They’re not alone. Around 7 p.m., the bar posts this on Instagram: “PACKKKKKKKKED HOUSE!!! Been at capacity for 2 hours!” A few hours later, the post was deleted.
Owner Orlando Botero says bars aren’t included in Cooper’s large gathering ban, but he says there’s some confusion in the general public. “We received a little bit of backlash on that post, understandably so,” he tells me the next day. “So instead of having to reply to everyone or try to explain to everyone why we were open, I just took it down.”
Botero adds that it’s important for Lost & Found to remain open so that his staff can still earn a living, before it and other bars and restaurants are state-mandated to close, if that winds up happening.
Similar crowds clustered at other South End hot spots this weekend — Charlotte Beer Garden, Pins Mechanical Co., Suffolk Punch, and Gin Mill, where in a bizarre turn, guests witnessed a food truck catch on fire and then explode late Saturday.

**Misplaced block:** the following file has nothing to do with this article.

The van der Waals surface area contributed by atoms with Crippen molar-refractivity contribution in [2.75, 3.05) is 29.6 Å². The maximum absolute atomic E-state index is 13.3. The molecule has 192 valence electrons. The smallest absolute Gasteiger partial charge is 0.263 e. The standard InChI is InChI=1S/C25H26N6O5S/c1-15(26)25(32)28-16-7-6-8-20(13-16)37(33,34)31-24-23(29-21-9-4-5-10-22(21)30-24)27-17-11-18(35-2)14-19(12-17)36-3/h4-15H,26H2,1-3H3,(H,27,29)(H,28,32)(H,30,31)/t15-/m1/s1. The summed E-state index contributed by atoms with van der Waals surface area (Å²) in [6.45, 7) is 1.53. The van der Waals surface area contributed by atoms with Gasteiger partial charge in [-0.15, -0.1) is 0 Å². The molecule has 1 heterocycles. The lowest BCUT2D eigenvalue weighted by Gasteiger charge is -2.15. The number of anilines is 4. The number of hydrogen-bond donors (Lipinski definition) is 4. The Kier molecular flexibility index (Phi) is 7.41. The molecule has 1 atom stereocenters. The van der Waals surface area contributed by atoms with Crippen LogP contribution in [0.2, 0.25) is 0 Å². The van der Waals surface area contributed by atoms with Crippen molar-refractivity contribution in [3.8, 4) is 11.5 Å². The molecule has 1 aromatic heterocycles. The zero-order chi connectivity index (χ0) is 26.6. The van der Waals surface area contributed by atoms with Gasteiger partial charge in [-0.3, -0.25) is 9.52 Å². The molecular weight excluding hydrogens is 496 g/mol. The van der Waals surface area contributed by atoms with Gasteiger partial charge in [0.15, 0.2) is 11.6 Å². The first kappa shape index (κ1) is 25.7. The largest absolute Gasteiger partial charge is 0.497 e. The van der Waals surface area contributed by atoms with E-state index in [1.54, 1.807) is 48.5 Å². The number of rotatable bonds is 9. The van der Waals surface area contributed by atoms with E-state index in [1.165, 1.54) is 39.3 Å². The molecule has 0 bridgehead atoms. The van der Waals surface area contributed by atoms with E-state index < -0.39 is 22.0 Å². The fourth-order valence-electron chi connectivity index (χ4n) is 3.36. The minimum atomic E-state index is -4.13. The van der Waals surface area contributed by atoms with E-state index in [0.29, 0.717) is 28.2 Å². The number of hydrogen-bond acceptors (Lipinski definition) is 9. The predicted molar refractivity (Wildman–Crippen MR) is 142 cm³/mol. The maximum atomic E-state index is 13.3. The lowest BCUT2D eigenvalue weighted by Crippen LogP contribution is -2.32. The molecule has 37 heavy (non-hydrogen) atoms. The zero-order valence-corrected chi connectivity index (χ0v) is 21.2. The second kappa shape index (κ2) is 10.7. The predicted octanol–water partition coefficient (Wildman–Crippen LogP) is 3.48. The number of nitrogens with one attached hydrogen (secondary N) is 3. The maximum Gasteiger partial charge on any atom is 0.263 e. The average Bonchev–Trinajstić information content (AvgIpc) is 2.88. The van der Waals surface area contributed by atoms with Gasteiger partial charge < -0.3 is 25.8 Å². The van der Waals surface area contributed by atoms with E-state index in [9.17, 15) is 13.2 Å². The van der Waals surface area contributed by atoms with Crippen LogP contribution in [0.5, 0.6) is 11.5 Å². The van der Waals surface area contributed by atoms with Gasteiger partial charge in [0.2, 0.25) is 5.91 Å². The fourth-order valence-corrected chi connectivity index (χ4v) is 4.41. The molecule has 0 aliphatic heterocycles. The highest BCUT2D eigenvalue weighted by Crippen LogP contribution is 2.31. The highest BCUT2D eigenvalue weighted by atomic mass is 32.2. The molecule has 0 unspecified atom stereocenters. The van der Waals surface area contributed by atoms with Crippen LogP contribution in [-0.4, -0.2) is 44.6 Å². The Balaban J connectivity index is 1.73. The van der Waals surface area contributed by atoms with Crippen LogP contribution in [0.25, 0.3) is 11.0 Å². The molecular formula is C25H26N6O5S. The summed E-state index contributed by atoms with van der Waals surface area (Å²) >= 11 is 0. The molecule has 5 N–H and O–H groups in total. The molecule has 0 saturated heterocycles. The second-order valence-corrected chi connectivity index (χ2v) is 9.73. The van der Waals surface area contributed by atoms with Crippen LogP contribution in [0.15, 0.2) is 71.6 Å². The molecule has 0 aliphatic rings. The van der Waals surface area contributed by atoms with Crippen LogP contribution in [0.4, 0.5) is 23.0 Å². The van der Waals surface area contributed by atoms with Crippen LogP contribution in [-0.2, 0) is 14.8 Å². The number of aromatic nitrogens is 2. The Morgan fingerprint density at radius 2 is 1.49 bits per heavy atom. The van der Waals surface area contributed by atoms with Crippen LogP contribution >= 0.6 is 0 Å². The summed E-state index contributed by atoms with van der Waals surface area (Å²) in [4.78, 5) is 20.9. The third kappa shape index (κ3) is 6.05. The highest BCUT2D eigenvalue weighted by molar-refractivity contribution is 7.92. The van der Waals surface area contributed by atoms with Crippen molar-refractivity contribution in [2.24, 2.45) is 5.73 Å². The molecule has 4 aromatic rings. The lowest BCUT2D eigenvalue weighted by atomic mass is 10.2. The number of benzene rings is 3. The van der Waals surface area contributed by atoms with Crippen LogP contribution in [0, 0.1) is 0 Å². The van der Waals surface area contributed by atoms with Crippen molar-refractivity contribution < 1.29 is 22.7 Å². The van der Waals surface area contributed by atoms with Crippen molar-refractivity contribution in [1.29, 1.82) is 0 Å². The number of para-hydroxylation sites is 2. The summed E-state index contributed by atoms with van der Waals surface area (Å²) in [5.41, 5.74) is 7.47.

It’s still unclear what type of gatherings are banned under Cooper’s executive order — the state has said that restaurants are not included, but concerts and events are.
What about bars and breweries?
“I haven’t been able to get clarity on that,” says Larken Egleston, the City Council representative for District One, which includes Dilworth and Plaza Midwood.
“Whether or not they find some loophole to the order, it’s still the same situation. You’ve got a large group of people gathered probably in a fairly confined area. It poses the same risks if it were a concert or a play,” Egleston says.
In an email from the Governor’s office Sunday evening, the state recommends that bars “only let as many people in as your establishment can accommodate while everyone remains six feet apart.”
After seeing the weekend crowds on social media, Brigham and I exchanged a couple texts.
“It makes me so sad,” she wrote.
Beyond South End, other parts of the city are quiet through the eerie weekend.
On Saturday, Queens University students pack up their belongings and sling garbage bags over their shoulders as they leave the dorms for the last time in what will probably be months.